The Stedelijk Museum in Amsterdam is pushing ahead with the largest ever survey and first posthumous exhibition of Ulay (1943-2020), the pioneering artist whose performance work with Marina Abramović netted him considerable notoriety, but whose individual oeuvre has so far been little explored.
The exhibition Ulay Was Here, which opens this weekend, brings together the opus of an artist whose life and work defied easy categorisation. The show—curated by Hripsime Visser and Rein Wolfs in collaboration with Hana Ostan Ožbolt from the Ulay Foundation in Ljubljana—includes many never-before-seen works attesting to Ulay’s long standing interest in not only body and performance art, but also his experimentations with photography and Polaroid film.
“Ulay is probably one of the best examples of an artist with multiple identities,” says Rein Wolfs, the director of the Stedelijk Museum. “In the last century this type of artist did not always fit into the scheme of perception. But today, it’s very timely to show different styles, different identities. Market-wise it is not easy, but in our multifaceted society, it is really important.”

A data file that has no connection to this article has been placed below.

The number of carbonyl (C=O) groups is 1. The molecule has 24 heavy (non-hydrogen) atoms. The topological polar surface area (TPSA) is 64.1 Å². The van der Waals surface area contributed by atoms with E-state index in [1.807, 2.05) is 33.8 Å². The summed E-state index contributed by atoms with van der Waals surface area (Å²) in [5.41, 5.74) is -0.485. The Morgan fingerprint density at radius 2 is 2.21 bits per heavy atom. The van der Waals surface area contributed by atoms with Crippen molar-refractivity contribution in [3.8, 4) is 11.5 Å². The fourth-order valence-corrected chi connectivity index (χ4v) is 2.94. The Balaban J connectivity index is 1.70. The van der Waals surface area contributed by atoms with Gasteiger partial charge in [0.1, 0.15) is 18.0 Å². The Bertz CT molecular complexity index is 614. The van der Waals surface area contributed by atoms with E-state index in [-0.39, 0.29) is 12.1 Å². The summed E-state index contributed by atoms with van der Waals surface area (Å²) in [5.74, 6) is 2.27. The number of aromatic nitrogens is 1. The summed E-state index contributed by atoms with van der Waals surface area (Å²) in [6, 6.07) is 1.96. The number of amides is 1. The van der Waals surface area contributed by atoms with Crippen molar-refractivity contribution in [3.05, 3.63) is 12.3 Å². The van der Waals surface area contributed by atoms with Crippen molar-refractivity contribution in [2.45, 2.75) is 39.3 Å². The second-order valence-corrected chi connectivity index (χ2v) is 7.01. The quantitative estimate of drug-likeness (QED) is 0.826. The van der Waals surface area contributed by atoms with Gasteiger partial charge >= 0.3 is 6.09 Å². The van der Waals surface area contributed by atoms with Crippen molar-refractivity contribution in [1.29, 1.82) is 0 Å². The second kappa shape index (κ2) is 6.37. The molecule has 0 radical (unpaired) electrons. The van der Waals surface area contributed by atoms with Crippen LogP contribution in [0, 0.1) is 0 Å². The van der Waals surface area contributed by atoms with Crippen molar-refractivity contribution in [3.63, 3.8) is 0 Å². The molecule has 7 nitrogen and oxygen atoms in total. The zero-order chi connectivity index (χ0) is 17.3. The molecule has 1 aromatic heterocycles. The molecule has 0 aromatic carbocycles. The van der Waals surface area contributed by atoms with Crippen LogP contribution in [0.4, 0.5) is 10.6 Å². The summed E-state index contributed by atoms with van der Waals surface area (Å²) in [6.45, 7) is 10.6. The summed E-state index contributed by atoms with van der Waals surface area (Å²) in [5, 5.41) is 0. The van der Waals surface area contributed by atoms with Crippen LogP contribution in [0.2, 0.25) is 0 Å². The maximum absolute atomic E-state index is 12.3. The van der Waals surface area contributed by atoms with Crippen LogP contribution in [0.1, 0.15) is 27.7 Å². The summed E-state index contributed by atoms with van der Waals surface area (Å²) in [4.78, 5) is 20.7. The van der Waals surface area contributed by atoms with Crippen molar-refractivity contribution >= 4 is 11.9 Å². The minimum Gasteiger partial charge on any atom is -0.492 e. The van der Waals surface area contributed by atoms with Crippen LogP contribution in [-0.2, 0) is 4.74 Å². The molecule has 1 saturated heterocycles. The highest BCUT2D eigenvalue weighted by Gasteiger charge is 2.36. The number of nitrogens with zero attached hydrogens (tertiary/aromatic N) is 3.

The show will include a debut for the video of his performance piece Irritation - There is a Criminal Touch to Art, which documents Ulay’s theft in 1976 of a work of art from Berlin’s Nationalgalerie. He took Carl Spitzweg’s The Poor Poet (1839), which was allegedly Adolf Hitler’s favourite painting, and then drove the work to the Kreuzberg area of the city and hung it on the wall of a Turkish family’s home.
In addition to the physical exhibition, the Stedelijk has also constructed a website (only available in Dutch at the moment) especially for the occasion, which will include a selection of short videos and interviews relating to Ulay’s relationship to the city of Amsterdam (due to be added to the site next week).
• Ulay Was Here, Stedelijk Museum, Amsterdam, 21 November-18 April 2021